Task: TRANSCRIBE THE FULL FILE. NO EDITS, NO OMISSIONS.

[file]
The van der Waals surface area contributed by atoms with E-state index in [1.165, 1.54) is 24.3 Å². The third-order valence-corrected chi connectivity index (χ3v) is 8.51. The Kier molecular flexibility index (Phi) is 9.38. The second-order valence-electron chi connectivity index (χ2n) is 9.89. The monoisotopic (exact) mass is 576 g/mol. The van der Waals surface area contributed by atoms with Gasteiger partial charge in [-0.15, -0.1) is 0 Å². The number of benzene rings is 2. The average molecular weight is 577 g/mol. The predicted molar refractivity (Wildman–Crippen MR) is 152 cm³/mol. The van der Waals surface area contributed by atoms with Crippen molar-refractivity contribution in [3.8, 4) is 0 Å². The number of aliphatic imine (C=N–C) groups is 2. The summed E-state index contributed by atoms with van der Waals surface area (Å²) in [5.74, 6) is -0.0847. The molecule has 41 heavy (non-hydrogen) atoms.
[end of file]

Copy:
The van der Waals surface area contributed by atoms with E-state index in [1.165, 1.54) is 24.3 Å². The third-order valence-corrected chi connectivity index (χ3v) is 8.51. The Kier molecular flexibility index (Phi) is 9.38. The second-order valence-electron chi connectivity index (χ2n) is 9.89. The monoisotopic (exact) mass is 576 g/mol. The van der Waals surface area contributed by atoms with Gasteiger partial charge in [-0.15, -0.1) is 0 Å². The number of benzene rings is 2. The average molecular weight is 577 g/mol. The predicted molar refractivity (Wildman–Crippen MR) is 152 cm³/mol. The van der Waals surface area contributed by atoms with Crippen molar-refractivity contribution in [3.8, 4) is 0 Å². The number of aliphatic imine (C=N–C) groups is 2. The summed E-state index contributed by atoms with van der Waals surface area (Å²) in [5.74, 6) is -0.0847. The molecule has 41 heavy (non-hydrogen) atoms.